How do you tell the gender of a chicken, so you can tell if you have a hen or a rooster?

Do you want to know how to distinguish a hen from a rooster?

When they’re little:

  1. You can’t.
  2. Professional sexers who stare at their cloacas everyday aspire to get 95-96% right.  Mike Rowe tried it on Dirty Jobs and would have sent you a mixed run every time.  I don’t even bother to try.

Ways to be sure it’s a hen:

  1. It lays eggs.
  2. It gets broody, meaning that she wants to sit on the eggs all the time except for going to eat and eliminate.  In my flocks, there has usually been another hen that will take over as babysitter to keep the eggs warm until the broody hen returns.  One nice Buff Orpington would go tap on the broody hen to let her know she could have a break and wait for her return. 

Ways to be sure it’s a rooster:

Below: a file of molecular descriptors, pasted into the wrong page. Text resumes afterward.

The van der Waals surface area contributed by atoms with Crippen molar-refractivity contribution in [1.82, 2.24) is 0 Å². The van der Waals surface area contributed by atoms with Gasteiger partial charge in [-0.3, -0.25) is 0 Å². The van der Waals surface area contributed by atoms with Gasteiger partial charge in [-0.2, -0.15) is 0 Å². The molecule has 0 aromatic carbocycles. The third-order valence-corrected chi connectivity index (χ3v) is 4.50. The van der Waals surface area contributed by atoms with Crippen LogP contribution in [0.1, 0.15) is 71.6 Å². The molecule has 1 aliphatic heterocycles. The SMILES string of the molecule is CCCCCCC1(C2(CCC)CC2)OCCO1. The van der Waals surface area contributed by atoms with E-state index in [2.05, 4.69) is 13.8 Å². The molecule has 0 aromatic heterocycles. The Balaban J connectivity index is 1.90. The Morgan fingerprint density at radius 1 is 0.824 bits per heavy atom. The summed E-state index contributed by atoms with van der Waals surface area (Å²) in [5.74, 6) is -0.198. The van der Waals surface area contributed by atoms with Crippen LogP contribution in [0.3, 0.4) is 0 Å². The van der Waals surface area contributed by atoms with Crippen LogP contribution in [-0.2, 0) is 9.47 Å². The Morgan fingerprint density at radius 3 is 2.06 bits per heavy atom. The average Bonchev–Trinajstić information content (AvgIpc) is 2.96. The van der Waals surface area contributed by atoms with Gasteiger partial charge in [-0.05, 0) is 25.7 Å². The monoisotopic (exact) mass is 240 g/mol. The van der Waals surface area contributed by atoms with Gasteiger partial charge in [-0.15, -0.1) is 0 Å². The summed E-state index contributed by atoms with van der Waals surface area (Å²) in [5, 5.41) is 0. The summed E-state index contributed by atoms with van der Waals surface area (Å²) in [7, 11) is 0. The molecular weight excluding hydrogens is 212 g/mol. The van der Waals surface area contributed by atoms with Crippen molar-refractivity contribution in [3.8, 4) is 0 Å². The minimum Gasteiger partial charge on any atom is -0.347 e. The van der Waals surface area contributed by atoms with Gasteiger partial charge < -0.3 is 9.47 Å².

1. It has spurs (the talon on the heel of its foot).
  2. It crows. 
  3. It keeps trying to get on top of the hens and make new chickens.

Ways to make an educated guess:

  1. Aggression:   Roosters pick fights with each other to establish their pecking order.  Roosters will force themselves on a hen–it’s pretty much one-sided and usually involves grabbing the back of her neck with his beak.  Hens may have squabbles, but you won’t see the paso dobles with a wing outstretched and fluttered along the ground daring the opponent to duel.  In my experience, roosters get increasingly aggressive as they age, sometimes until they start attacking humans.  That’s when they become fajitas.
  2. Pecking order:  There are two separate pecking orders.  If you can tell what another chicken in the pecking order is, that one is too.  Roosters don’t fight hens; they may even protect a hen against another rooster who is trying to interlope. 
  3. Size:  Within a breed, at the same age, hens are generally smaller.  Comparing across breeds is meaningless.
  4. Wattles:  In some breeds, the roosters have wattles and the hens do not.  In other breeds, both have wattles.

The occasional exception to all these observations:  In some flocks of hens only, one will take over the rooster “job” and start crowing, among other things.

These are all based on experience with several breeds and reading some chicken books, mostly over a decade ago. 

Good luck!

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